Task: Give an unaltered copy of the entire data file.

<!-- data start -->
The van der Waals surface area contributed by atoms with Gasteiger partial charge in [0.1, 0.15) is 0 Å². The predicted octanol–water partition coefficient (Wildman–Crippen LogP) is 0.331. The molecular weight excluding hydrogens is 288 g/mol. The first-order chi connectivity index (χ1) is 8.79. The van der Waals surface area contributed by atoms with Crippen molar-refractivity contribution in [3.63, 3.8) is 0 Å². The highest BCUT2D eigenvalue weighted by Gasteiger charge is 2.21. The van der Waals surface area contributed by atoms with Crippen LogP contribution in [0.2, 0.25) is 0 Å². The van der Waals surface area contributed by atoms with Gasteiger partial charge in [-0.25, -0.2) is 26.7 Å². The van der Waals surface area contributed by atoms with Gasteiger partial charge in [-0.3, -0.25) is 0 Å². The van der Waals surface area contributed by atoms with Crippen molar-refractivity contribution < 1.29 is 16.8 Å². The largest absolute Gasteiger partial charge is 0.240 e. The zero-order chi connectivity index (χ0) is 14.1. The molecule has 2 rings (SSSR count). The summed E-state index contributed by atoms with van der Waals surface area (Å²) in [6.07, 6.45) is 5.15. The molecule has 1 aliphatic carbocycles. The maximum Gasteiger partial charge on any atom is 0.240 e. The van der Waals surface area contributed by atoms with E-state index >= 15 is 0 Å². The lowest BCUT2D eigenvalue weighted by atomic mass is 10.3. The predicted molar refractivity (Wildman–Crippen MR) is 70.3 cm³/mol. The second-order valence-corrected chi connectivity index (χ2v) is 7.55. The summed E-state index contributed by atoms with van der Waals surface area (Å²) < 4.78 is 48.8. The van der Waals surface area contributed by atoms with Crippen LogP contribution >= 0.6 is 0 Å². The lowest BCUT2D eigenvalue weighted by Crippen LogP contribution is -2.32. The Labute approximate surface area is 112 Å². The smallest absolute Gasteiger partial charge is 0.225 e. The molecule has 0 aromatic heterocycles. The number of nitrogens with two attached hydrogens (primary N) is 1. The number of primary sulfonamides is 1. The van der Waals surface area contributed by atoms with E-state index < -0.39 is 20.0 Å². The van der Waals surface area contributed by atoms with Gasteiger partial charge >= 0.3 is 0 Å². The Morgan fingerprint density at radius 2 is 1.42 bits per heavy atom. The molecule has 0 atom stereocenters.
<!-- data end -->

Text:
The van der Waals surface area contributed by atoms with Gasteiger partial charge in [0.1, 0.15) is 0 Å². The predicted octanol–water partition coefficient (Wildman–Crippen LogP) is 0.331. The molecular weight excluding hydrogens is 288 g/mol. The first-order chi connectivity index (χ1) is 8.79. The van der Waals surface area contributed by atoms with Crippen molar-refractivity contribution in [3.63, 3.8) is 0 Å². The highest BCUT2D eigenvalue weighted by Gasteiger charge is 2.21. The van der Waals surface area contributed by atoms with Crippen LogP contribution in [0.2, 0.25) is 0 Å². The van der Waals surface area contributed by atoms with Gasteiger partial charge in [-0.25, -0.2) is 26.7 Å². The van der Waals surface area contributed by atoms with Gasteiger partial charge in [-0.3, -0.25) is 0 Å². The van der Waals surface area contributed by atoms with Crippen molar-refractivity contribution < 1.29 is 16.8 Å². The largest absolute Gasteiger partial charge is 0.240 e. The zero-order chi connectivity index (χ0) is 14.1. The molecule has 2 rings (SSSR count). The summed E-state index contributed by atoms with van der Waals surface area (Å²) in [6.07, 6.45) is 5.15. The molecule has 1 aliphatic carbocycles. The maximum Gasteiger partial charge on any atom is 0.240 e. The van der Waals surface area contributed by atoms with E-state index >= 15 is 0 Å². The lowest BCUT2D eigenvalue weighted by atomic mass is 10.3. The predicted molar refractivity (Wildman–Crippen MR) is 70.3 cm³/mol. The second-order valence-corrected chi connectivity index (χ2v) is 7.55. The summed E-state index contributed by atoms with van der Waals surface area (Å²) < 4.78 is 48.8. The van der Waals surface area contributed by atoms with Crippen LogP contribution >= 0.6 is 0 Å². The lowest BCUT2D eigenvalue weighted by Crippen LogP contribution is -2.32. The Labute approximate surface area is 112 Å². The smallest absolute Gasteiger partial charge is 0.225 e. The molecule has 0 aromatic heterocycles. The number of nitrogens with two attached hydrogens (primary N) is 1. The number of primary sulfonamides is 1. The van der Waals surface area contributed by atoms with E-state index < -0.39 is 20.0 Å². The van der Waals surface area contributed by atoms with Gasteiger partial charge >= 0.3 is 0 Å². The Morgan fingerprint density at radius 2 is 1.42 bits per heavy atom. The molecule has 0 atom stereocenters.